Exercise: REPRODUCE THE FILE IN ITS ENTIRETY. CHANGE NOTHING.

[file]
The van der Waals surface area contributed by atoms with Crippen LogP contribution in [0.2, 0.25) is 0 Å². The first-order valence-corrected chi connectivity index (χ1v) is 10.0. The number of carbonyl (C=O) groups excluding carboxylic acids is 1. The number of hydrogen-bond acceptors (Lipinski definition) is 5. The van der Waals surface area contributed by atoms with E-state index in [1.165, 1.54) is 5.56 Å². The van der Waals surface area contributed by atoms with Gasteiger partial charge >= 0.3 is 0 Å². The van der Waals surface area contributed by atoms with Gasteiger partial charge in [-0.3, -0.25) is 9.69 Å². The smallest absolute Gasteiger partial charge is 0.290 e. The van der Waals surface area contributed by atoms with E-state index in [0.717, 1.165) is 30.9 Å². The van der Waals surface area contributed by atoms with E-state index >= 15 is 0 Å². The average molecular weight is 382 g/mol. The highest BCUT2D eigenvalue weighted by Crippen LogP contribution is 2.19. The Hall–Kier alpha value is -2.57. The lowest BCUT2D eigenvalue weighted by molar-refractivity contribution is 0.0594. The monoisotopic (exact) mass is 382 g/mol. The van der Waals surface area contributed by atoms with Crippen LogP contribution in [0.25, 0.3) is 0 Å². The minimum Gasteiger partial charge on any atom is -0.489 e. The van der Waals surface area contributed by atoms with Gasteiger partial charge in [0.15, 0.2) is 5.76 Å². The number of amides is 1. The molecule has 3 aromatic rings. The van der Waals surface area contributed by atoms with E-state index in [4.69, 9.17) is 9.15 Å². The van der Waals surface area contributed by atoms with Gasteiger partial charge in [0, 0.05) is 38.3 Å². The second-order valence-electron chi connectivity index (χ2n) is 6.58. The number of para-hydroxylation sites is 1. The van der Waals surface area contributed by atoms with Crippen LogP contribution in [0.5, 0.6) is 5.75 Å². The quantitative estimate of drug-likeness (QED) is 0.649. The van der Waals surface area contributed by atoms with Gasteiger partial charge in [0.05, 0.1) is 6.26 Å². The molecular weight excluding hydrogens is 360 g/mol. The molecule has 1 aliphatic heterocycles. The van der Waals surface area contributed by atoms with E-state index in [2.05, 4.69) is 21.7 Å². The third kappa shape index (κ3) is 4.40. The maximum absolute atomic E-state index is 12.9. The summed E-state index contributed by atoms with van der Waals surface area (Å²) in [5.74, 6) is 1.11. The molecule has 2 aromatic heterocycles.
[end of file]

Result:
The van der Waals surface area contributed by atoms with Crippen LogP contribution in [0.2, 0.25) is 0 Å². The first-order valence-corrected chi connectivity index (χ1v) is 10.0. The number of carbonyl (C=O) groups excluding carboxylic acids is 1. The number of hydrogen-bond acceptors (Lipinski definition) is 5. The van der Waals surface area contributed by atoms with E-state index in [1.165, 1.54) is 5.56 Å². The van der Waals surface area contributed by atoms with Gasteiger partial charge >= 0.3 is 0 Å². The van der Waals surface area contributed by atoms with Gasteiger partial charge in [-0.3, -0.25) is 9.69 Å². The smallest absolute Gasteiger partial charge is 0.290 e. The van der Waals surface area contributed by atoms with E-state index in [0.717, 1.165) is 30.9 Å². The van der Waals surface area contributed by atoms with E-state index >= 15 is 0 Å². The average molecular weight is 382 g/mol. The highest BCUT2D eigenvalue weighted by Crippen LogP contribution is 2.19. The Hall–Kier alpha value is -2.57. The lowest BCUT2D eigenvalue weighted by molar-refractivity contribution is 0.0594. The monoisotopic (exact) mass is 382 g/mol. The van der Waals surface area contributed by atoms with Crippen LogP contribution in [0.25, 0.3) is 0 Å². The minimum Gasteiger partial charge on any atom is -0.489 e. The van der Waals surface area contributed by atoms with Gasteiger partial charge in [0.15, 0.2) is 5.76 Å². The number of amides is 1. The molecule has 3 aromatic rings. The van der Waals surface area contributed by atoms with E-state index in [4.69, 9.17) is 9.15 Å². The van der Waals surface area contributed by atoms with Gasteiger partial charge in [0, 0.05) is 38.3 Å². The second-order valence-electron chi connectivity index (χ2n) is 6.58. The number of para-hydroxylation sites is 1. The van der Waals surface area contributed by atoms with Crippen LogP contribution in [0.5, 0.6) is 5.75 Å². The quantitative estimate of drug-likeness (QED) is 0.649. The van der Waals surface area contributed by atoms with Gasteiger partial charge in [0.05, 0.1) is 6.26 Å². The molecular weight excluding hydrogens is 360 g/mol. The molecule has 1 aliphatic heterocycles. The van der Waals surface area contributed by atoms with E-state index in [2.05, 4.69) is 21.7 Å². The third kappa shape index (κ3) is 4.40. The maximum absolute atomic E-state index is 12.9. The summed E-state index contributed by atoms with van der Waals surface area (Å²) in [5.74, 6) is 1.11. The molecule has 2 aromatic heterocycles.